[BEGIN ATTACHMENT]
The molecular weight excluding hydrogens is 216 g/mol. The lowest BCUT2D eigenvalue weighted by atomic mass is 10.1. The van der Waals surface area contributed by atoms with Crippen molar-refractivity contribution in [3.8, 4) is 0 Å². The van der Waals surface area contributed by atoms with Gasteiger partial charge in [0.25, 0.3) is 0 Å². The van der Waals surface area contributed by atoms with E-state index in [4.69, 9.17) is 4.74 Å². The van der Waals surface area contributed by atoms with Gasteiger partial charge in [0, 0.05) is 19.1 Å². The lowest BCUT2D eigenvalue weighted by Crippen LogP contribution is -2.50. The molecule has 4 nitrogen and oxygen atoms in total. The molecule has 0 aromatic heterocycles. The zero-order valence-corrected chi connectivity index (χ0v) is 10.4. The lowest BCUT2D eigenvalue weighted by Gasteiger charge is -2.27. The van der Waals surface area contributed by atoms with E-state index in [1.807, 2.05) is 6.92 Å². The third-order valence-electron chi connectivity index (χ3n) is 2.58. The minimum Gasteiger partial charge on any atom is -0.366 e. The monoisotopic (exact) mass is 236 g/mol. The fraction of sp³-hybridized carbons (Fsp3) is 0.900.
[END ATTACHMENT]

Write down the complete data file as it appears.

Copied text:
The molecular weight excluding hydrogens is 216 g/mol. The lowest BCUT2D eigenvalue weighted by atomic mass is 10.1. The van der Waals surface area contributed by atoms with Crippen molar-refractivity contribution in [3.8, 4) is 0 Å². The van der Waals surface area contributed by atoms with Gasteiger partial charge in [0.25, 0.3) is 0 Å². The van der Waals surface area contributed by atoms with E-state index in [4.69, 9.17) is 4.74 Å². The van der Waals surface area contributed by atoms with Gasteiger partial charge in [0, 0.05) is 19.1 Å². The lowest BCUT2D eigenvalue weighted by Crippen LogP contribution is -2.50. The molecule has 4 nitrogen and oxygen atoms in total. The molecule has 0 aromatic heterocycles. The zero-order valence-corrected chi connectivity index (χ0v) is 10.4. The lowest BCUT2D eigenvalue weighted by Gasteiger charge is -2.27. The van der Waals surface area contributed by atoms with E-state index in [1.807, 2.05) is 6.92 Å². The third-order valence-electron chi connectivity index (χ3n) is 2.58. The minimum Gasteiger partial charge on any atom is -0.366 e. The monoisotopic (exact) mass is 236 g/mol. The fraction of sp³-hybridized carbons (Fsp3) is 0.900.